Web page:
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Unformatted text preview: You might be thinking: Hey what about taking derivatives and integrals of 1 1 x , For example we know 1 1 x = 1 (1 x ) 2 and Z 1 1 x dx = ln(1 x ) + C Can we get power series for these new functions? The answer is yes! But first we need a theorem that tells us how to differentiate and integrate power series. Math 9C Summer 2011 (UCR) ProNotes October 25, 2011 1 / 9 Theorem If the power series f ( x ) = ∞ X k =0 a k ( x a ) k has radius of convergence R > 0, then f ( x ) is differentiable on the interval ( a R , a + R ) and I We can differentiate term by term ∞ X k =0 a k ( x a ) k = ∞ X k =0 a k ( x a ) k = ∞ X k =1 ka k ( x a ) k 1 Notice how k starts at 1 in the new series. I We can integrate term by term Z ∞ X k =0 a k ( x a ) k dx = ∞ X k =0 Z a k ( x a ) k dx = ∞ X k =0 a k k + 1 ( x a ) k +1 + C where C is some constant. The radii of convergence for these new power series is also R . Math 9C Summer 2011 (UCR) ProNotes October 25, 2011 2 / 9 Example 3 Find a power series expansion for the function f ( x ) = 1 (1 x ) 2 centered about x = 0....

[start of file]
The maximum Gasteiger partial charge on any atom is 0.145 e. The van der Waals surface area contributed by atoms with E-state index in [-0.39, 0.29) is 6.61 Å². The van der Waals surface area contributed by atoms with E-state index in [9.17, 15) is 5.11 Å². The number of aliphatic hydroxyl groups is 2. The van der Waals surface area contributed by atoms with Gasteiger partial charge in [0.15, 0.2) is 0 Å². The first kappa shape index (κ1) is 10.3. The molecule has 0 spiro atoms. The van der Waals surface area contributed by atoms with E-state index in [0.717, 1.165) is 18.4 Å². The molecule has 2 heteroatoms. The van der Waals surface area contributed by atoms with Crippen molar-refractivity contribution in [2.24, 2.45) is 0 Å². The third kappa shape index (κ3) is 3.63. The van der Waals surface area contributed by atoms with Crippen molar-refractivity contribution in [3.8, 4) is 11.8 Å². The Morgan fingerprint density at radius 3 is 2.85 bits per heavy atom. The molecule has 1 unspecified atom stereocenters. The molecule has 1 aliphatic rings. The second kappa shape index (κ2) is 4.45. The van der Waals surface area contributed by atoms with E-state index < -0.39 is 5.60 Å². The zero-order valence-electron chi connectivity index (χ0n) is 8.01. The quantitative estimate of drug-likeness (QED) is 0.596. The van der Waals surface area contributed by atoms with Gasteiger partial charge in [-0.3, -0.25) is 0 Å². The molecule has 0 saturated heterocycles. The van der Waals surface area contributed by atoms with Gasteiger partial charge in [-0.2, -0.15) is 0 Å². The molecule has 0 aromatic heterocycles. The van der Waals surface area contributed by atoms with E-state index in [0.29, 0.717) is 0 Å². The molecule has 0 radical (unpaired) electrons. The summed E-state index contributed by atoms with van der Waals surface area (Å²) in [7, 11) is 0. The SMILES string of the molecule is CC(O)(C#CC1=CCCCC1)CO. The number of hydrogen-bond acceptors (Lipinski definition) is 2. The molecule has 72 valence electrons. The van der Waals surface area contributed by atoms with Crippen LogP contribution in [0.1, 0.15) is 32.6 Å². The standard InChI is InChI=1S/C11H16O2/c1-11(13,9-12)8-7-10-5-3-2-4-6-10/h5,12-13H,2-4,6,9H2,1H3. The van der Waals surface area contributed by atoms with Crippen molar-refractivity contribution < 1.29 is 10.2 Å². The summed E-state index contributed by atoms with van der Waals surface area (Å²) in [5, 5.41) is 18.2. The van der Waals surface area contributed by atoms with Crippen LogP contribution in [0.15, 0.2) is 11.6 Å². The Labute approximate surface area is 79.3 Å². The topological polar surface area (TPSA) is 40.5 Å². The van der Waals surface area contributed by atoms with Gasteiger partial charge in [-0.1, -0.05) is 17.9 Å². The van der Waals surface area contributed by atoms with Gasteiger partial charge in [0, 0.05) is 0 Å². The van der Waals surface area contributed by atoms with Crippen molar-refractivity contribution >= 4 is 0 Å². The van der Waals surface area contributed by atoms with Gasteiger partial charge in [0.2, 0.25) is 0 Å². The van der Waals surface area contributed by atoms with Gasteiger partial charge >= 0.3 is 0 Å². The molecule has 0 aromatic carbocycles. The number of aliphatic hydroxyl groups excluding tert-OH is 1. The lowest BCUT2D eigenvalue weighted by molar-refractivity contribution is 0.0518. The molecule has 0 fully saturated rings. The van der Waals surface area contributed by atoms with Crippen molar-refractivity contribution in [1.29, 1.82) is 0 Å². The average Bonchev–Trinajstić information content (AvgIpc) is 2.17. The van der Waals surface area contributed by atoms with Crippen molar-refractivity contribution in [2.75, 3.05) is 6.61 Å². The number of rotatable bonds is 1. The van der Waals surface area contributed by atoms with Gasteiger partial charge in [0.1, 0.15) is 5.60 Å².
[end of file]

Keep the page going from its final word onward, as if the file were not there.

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 Fall '11
 c
 Derivative, Integrals, Power Series, Taylor Series, Mathematical Series

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